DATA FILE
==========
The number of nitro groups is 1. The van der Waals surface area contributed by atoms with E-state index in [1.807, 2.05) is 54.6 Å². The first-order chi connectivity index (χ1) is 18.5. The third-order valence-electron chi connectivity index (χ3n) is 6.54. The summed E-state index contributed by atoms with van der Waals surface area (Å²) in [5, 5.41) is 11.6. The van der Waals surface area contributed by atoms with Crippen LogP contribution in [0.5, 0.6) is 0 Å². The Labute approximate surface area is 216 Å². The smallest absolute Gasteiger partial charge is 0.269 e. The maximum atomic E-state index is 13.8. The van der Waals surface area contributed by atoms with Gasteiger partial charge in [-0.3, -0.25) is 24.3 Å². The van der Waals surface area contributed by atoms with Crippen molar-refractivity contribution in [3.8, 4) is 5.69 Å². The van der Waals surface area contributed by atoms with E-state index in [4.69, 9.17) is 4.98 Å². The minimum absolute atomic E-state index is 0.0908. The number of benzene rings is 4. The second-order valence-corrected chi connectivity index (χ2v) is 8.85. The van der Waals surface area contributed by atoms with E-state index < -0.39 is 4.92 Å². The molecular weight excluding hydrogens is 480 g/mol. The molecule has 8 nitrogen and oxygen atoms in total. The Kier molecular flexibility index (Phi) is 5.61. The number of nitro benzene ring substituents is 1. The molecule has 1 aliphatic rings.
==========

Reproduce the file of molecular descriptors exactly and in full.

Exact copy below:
The number of nitro groups is 1. The van der Waals surface area contributed by atoms with E-state index in [1.807, 2.05) is 54.6 Å². The first-order chi connectivity index (χ1) is 18.5. The third-order valence-electron chi connectivity index (χ3n) is 6.54. The summed E-state index contributed by atoms with van der Waals surface area (Å²) in [5, 5.41) is 11.6. The van der Waals surface area contributed by atoms with Crippen LogP contribution in [0.5, 0.6) is 0 Å². The Labute approximate surface area is 216 Å². The smallest absolute Gasteiger partial charge is 0.269 e. The maximum atomic E-state index is 13.8. The van der Waals surface area contributed by atoms with Gasteiger partial charge in [-0.3, -0.25) is 24.3 Å². The van der Waals surface area contributed by atoms with Crippen molar-refractivity contribution in [3.8, 4) is 5.69 Å². The van der Waals surface area contributed by atoms with E-state index in [4.69, 9.17) is 4.98 Å². The minimum absolute atomic E-state index is 0.0908. The number of benzene rings is 4. The second-order valence-corrected chi connectivity index (χ2v) is 8.85. The van der Waals surface area contributed by atoms with E-state index < -0.39 is 4.92 Å². The molecular weight excluding hydrogens is 480 g/mol. The molecule has 8 nitrogen and oxygen atoms in total. The Kier molecular flexibility index (Phi) is 5.61. The number of nitro benzene ring substituents is 1. The molecule has 1 aliphatic rings.